The ACT testing company released data today that shows only 25% of this year's high school graduates reached the benchmark scores in all four areas of the test -- English, reading, science and math. That's about the same as it's been the last few years.
"Overall, I think the ACT test system is a pretty accurate measure of students and their success rate," said Greg Dunn, the principal of Greenwood High School.
In Kentucky, that college-ready average is only 18%, but Greenwood High School in Bowling Green matches the national level.
"Class to class that can change a bit, but it's a pretty good score," Dunn said.
The principal said they have aligned curriculum with national standards. They also offer tutoring at several times each week.
Today, Dunn talked to the freshman class and pushed them to work harder.
"With their commitment and what we're doing as a staff, I think they can be successful and it takes everybody," Dunn said.
One senior said she and her peers are prepared.
"A lot of my friends have taken AP classes with me and we've really worked together and we all feel very prepared," Mackenzie Goff said.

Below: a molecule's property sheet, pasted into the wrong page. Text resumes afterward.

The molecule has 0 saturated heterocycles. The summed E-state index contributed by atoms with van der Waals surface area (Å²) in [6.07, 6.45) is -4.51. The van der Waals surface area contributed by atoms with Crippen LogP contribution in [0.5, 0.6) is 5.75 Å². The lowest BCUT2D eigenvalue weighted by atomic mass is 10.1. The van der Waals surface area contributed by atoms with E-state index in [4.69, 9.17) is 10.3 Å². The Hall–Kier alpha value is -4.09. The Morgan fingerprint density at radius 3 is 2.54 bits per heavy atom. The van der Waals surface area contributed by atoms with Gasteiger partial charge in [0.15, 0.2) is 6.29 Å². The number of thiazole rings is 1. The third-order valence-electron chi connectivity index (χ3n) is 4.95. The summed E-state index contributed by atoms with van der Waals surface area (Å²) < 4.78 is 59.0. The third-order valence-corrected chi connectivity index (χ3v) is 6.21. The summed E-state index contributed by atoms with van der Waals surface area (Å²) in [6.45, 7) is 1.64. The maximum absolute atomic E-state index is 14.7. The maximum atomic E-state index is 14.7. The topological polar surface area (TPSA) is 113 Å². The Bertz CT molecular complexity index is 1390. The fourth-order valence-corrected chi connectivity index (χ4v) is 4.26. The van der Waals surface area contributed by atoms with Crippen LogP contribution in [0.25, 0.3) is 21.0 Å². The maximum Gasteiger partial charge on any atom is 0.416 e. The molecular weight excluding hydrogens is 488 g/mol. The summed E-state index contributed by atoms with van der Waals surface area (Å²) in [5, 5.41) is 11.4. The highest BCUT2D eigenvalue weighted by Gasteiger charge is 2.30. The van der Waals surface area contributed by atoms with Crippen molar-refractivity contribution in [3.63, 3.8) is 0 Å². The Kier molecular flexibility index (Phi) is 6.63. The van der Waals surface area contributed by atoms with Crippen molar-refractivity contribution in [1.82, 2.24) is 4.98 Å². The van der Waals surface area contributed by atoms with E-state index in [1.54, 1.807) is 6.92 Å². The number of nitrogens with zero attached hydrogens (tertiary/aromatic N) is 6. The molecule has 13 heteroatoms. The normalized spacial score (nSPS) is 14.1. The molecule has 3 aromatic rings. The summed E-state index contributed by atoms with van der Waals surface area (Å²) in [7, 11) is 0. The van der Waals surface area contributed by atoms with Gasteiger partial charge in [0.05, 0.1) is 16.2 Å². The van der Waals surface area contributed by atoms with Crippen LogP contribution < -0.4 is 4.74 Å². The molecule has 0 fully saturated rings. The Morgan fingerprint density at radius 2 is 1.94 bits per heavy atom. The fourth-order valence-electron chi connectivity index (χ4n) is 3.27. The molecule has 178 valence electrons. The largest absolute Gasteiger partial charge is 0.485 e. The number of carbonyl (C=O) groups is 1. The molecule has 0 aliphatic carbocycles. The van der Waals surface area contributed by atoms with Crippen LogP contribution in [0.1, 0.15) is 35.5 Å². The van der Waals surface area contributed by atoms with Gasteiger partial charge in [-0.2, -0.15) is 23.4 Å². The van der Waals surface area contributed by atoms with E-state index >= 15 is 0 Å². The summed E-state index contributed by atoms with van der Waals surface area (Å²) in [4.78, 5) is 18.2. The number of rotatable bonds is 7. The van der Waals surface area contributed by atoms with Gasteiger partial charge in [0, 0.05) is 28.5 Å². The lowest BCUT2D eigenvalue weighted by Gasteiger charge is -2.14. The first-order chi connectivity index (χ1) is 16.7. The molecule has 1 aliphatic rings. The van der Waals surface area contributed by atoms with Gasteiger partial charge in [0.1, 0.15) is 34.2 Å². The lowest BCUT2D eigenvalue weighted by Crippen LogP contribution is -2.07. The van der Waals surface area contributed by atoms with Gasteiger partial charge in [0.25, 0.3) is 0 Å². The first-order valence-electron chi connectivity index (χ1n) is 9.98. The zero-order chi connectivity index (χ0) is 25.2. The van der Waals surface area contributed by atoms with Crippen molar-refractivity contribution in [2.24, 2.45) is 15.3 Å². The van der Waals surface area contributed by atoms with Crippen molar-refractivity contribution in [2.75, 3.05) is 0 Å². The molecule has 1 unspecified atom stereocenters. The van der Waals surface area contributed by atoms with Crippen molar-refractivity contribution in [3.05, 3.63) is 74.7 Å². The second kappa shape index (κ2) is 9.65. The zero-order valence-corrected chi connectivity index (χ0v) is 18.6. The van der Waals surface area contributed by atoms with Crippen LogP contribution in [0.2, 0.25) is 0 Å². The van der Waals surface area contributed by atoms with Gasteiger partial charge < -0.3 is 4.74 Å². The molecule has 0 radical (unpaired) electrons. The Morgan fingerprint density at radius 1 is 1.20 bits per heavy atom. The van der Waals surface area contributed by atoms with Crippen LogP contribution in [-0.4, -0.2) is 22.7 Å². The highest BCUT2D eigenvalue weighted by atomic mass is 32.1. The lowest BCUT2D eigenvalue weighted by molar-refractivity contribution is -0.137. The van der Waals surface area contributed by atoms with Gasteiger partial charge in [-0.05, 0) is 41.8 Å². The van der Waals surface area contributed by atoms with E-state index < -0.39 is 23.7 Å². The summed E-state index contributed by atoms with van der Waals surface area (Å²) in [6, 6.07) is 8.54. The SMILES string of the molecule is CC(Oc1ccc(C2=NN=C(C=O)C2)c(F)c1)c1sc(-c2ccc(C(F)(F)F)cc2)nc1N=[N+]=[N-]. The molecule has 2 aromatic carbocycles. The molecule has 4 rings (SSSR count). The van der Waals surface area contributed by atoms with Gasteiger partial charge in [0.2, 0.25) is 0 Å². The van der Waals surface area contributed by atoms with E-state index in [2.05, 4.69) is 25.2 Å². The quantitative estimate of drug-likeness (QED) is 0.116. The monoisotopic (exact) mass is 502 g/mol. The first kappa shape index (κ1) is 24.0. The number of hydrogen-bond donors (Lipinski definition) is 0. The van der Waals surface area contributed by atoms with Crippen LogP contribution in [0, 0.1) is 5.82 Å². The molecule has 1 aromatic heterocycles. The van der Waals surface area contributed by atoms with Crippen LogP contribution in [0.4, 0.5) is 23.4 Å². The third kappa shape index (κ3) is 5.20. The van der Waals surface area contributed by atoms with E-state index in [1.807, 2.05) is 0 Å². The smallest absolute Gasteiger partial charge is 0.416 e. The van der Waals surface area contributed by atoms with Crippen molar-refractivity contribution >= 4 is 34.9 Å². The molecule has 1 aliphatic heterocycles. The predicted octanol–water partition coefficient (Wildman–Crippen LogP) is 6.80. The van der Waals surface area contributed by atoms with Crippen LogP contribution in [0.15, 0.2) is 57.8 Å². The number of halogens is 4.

The school also has an intervention program that teaches material again to students who don't meet benchmark scores on the first test. The intervention classes are in addition to regular classes and the teachers work together.
"So if I teach Algebra 1 and I know that you're my student and you didn't reach benchmark, although I might not be an intervention teacher, I'm aware that you did not meet benchmark, so I'm mindful of that. So I'm going to make sure I embed some strategies in my classroom that pull you up so when you take the ACT, you meet benchmark," said Rita Daniels, an intervention teacher.
The composite score for Greenwood High was 20.5 compared to the national score of 20.9.
Dunn said, although the numbers at his school match up to the national average, they actually dropped a bit from last year. He said he hopes to see a bigger increase and more student success in the future.